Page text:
Latham Biopharm Group, USA
Dr. Tim Lee received his Ph.D. in Biochemical Engineering. The area of research was focused on the mechanical and catalytic stability of immobilized enzymes. He then did a post-doctoral fellowship at Sanofi pasteur, Canada, where he was involved in the optimization of primary recovery processes for bacterial systems, mainly focusing on micro-filtration, centrifugal and chromatographic separations. As a senior development scientist within sanofi pasteur, Dr. Lee has played a key role in the development of different bacterial media, fermentation and purification optimization and scale-up as well as the transfer of processes to Industrial operations for manufacturing and externally to CMOs. He has also published many patents and scientific papers and has presented extensively, globally, over the last several years, outlining the work performed in the industry. As a director of bulk manufacturing and operations, he was involved extensively in cGMP commercial manufacturing, facility qualification, process validation and continuous improvement initiatives for the global organization utilizing Lean six sigma training for the biopharmaceutical industry. He is currently a Senior Scientific Consultant for Latham Biopharm Group specializing in CMC and winning of government contracts and continues to interact with vendors to find new technologies to improve and simplify the industrial operation for the manufacture of vaccines.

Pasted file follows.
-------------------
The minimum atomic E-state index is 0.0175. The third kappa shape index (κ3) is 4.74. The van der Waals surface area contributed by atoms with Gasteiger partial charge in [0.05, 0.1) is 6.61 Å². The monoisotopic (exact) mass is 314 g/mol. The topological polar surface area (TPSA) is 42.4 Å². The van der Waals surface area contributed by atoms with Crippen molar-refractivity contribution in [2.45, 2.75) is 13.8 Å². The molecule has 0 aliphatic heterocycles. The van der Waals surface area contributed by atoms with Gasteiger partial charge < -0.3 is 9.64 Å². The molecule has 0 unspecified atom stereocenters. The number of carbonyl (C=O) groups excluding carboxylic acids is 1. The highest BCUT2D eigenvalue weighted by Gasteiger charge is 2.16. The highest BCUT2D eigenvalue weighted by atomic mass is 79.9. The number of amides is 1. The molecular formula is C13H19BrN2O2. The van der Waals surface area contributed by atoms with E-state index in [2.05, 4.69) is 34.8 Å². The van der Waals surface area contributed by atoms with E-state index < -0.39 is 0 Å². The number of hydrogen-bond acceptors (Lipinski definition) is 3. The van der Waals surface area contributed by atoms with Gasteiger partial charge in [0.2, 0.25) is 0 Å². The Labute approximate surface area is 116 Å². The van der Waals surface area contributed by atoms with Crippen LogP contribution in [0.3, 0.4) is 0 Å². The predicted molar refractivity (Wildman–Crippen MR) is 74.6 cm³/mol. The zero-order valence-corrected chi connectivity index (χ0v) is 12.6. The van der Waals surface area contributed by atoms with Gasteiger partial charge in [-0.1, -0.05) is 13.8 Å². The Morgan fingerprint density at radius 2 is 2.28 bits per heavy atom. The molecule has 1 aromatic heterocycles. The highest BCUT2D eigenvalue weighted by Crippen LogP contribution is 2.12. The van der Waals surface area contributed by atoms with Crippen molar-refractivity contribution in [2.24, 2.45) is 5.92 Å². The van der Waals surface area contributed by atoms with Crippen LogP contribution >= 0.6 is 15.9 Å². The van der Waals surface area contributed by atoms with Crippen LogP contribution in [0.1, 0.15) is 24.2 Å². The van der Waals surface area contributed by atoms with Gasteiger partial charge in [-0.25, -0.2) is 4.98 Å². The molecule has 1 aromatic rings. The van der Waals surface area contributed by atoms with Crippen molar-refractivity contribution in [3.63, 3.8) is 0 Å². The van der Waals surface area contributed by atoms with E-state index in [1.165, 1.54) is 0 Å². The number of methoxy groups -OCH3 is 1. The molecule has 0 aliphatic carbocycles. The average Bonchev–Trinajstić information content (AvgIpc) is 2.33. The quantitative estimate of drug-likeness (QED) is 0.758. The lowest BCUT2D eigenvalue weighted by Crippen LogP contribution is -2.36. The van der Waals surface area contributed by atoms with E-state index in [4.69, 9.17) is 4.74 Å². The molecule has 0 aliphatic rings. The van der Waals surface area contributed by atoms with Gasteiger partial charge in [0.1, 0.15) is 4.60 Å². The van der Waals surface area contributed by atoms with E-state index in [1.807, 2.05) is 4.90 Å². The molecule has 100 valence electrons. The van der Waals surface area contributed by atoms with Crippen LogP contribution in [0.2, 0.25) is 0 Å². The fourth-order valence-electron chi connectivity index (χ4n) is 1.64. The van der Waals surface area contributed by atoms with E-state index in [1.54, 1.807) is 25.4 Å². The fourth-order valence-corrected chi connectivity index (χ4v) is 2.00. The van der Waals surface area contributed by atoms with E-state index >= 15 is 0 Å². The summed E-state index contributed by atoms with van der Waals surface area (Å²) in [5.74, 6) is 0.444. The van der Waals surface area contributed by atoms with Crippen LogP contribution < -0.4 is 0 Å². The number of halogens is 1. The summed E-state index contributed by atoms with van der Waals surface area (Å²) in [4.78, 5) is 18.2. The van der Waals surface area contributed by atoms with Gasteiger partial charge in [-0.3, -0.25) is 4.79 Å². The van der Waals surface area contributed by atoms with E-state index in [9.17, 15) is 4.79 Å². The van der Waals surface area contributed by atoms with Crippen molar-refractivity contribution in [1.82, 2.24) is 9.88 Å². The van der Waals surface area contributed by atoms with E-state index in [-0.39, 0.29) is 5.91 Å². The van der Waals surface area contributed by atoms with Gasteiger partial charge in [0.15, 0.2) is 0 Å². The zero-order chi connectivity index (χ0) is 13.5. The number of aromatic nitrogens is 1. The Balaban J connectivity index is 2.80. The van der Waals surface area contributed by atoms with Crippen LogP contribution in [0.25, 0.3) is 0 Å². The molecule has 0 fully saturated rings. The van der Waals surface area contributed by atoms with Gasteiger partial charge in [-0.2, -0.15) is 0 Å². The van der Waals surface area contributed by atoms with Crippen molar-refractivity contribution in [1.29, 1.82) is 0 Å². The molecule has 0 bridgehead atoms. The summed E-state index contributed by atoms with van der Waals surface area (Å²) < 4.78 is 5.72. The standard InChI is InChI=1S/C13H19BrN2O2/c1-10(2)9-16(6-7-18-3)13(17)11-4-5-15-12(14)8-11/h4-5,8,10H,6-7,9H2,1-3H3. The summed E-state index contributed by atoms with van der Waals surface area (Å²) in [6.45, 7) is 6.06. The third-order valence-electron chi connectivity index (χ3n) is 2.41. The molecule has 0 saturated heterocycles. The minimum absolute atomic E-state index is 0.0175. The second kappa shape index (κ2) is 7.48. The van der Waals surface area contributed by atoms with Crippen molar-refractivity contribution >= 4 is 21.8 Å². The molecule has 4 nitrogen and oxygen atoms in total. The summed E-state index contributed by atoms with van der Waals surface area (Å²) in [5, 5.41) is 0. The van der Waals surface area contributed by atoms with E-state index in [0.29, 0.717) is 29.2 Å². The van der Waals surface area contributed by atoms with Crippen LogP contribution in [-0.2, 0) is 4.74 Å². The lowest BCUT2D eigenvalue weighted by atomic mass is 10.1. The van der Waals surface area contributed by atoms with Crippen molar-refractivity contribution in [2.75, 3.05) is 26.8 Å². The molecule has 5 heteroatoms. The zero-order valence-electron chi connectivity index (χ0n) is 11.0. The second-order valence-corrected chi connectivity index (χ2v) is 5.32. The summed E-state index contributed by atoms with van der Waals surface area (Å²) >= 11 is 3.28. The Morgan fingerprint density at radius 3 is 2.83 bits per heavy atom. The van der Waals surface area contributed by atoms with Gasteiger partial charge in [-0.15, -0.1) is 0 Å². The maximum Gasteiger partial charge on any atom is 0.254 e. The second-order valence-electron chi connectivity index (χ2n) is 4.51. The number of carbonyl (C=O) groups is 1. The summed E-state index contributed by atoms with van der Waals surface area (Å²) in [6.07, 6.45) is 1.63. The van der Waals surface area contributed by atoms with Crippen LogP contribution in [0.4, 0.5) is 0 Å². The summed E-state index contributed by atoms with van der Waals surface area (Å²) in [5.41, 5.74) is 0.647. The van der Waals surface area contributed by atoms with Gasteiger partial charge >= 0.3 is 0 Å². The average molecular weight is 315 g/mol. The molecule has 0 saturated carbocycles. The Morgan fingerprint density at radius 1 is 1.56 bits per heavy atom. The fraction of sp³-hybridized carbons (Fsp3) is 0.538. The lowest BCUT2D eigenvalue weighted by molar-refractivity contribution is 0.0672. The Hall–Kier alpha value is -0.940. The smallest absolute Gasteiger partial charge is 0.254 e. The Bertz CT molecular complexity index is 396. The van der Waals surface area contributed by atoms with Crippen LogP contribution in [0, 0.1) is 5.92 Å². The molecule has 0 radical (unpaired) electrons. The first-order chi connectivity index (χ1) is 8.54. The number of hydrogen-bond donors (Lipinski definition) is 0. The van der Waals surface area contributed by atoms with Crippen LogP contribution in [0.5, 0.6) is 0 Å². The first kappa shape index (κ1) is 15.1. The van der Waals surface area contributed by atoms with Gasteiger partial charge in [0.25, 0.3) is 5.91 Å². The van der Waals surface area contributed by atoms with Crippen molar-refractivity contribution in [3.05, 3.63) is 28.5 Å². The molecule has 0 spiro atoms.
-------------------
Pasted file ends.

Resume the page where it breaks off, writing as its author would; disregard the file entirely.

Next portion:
The cultivation and fermentation processing using fed-batch fermentation or perfusion is rather inexpensive in delivering high yields of target proteins. However, the downstream processing for the recovery and purification of the proteins can be challenging. This presentation summarizes the systematic methodology for the clarification of bacterial and viral vaccine proteins. The methodology pertains to the clarification of vaccine proteins that are extracellular (i.e. viral or bacterial product) or intracellular (i.e. bacterial soluble protein or inclusion body). The methodology was established based on data related to process economics, recovery and purity of the clarified material prior to downstream column purification. Based on the analysis, we have found that the initial step of clarification after fermentation should be centrifugation. This centrifugation step serves to separate the protein of interest from cells, if the product of interest is extracellular, or to concentrate the cells to an optical density for homogenization, if the product of interest is intracellular. In the case of an extracellular protein, a final ultrafiltration step is usually performed to concentrate and condition the product before column purification. In the case of proteins that are intracellularly expressed, the clarification of soluble protein is best recovered, after homogenization, using microfiltration followed by a final ultrafiltration step to concentrate and condition the protein prior to column chromatography. The clarification of inclusion body is best recovered and purified using centrifugation where the centrifugation helps facilitate better separation of the denser inclusion body particles from the lighter cellular debris. In addition, other methods such as a direct capture step (i.e. modified suspended bed chromatography) were economical in proteins as it reduced additional downstream columns due to its selectivity. Other membrane technologies (Q, HIC, His) are discussed in their ability to reduce column chromatography steps downstream for improve recovery, purity and cost.